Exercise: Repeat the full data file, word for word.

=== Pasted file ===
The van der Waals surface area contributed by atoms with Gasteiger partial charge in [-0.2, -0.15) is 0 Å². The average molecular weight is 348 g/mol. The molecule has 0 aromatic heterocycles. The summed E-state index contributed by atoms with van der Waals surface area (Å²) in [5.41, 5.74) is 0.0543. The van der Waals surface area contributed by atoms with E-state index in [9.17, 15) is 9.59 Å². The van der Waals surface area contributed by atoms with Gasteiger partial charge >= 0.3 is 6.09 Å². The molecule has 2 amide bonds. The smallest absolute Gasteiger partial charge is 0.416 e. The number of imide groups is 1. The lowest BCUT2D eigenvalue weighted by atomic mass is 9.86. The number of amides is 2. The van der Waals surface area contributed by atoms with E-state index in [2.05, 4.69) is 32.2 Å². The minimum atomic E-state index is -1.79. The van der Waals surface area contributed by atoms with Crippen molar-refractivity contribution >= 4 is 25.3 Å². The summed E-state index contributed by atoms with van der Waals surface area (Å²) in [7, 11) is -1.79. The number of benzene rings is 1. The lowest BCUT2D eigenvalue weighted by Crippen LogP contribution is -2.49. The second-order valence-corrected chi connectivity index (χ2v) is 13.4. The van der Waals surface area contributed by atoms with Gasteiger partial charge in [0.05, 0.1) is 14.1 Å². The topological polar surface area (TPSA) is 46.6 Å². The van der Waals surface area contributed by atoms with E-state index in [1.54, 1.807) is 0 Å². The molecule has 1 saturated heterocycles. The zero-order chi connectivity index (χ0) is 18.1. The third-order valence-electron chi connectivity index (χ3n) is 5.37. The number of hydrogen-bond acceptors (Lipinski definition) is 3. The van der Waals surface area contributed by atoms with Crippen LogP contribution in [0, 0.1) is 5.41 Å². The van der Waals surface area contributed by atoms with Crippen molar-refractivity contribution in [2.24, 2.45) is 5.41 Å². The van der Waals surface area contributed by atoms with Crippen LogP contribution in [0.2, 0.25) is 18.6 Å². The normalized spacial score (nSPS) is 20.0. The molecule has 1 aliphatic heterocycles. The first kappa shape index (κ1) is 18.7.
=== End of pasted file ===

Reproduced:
The van der Waals surface area contributed by atoms with Gasteiger partial charge in [-0.2, -0.15) is 0 Å². The average molecular weight is 348 g/mol. The molecule has 0 aromatic heterocycles. The summed E-state index contributed by atoms with van der Waals surface area (Å²) in [5.41, 5.74) is 0.0543. The van der Waals surface area contributed by atoms with E-state index in [9.17, 15) is 9.59 Å². The van der Waals surface area contributed by atoms with Gasteiger partial charge >= 0.3 is 6.09 Å². The molecule has 2 amide bonds. The smallest absolute Gasteiger partial charge is 0.416 e. The number of imide groups is 1. The lowest BCUT2D eigenvalue weighted by atomic mass is 9.86. The number of amides is 2. The van der Waals surface area contributed by atoms with E-state index in [2.05, 4.69) is 32.2 Å². The minimum atomic E-state index is -1.79. The van der Waals surface area contributed by atoms with Crippen molar-refractivity contribution >= 4 is 25.3 Å². The summed E-state index contributed by atoms with van der Waals surface area (Å²) in [7, 11) is -1.79. The number of benzene rings is 1. The lowest BCUT2D eigenvalue weighted by Crippen LogP contribution is -2.49. The second-order valence-corrected chi connectivity index (χ2v) is 13.4. The van der Waals surface area contributed by atoms with Gasteiger partial charge in [0.05, 0.1) is 14.1 Å². The topological polar surface area (TPSA) is 46.6 Å². The van der Waals surface area contributed by atoms with E-state index in [1.54, 1.807) is 0 Å². The molecule has 1 saturated heterocycles. The zero-order chi connectivity index (χ0) is 18.1. The third-order valence-electron chi connectivity index (χ3n) is 5.37. The number of hydrogen-bond acceptors (Lipinski definition) is 3. The van der Waals surface area contributed by atoms with Crippen LogP contribution in [0, 0.1) is 5.41 Å². The van der Waals surface area contributed by atoms with Crippen molar-refractivity contribution in [2.24, 2.45) is 5.41 Å². The van der Waals surface area contributed by atoms with Crippen LogP contribution in [0.2, 0.25) is 18.6 Å². The normalized spacial score (nSPS) is 20.0. The molecule has 1 aliphatic heterocycles. The first kappa shape index (κ1) is 18.7.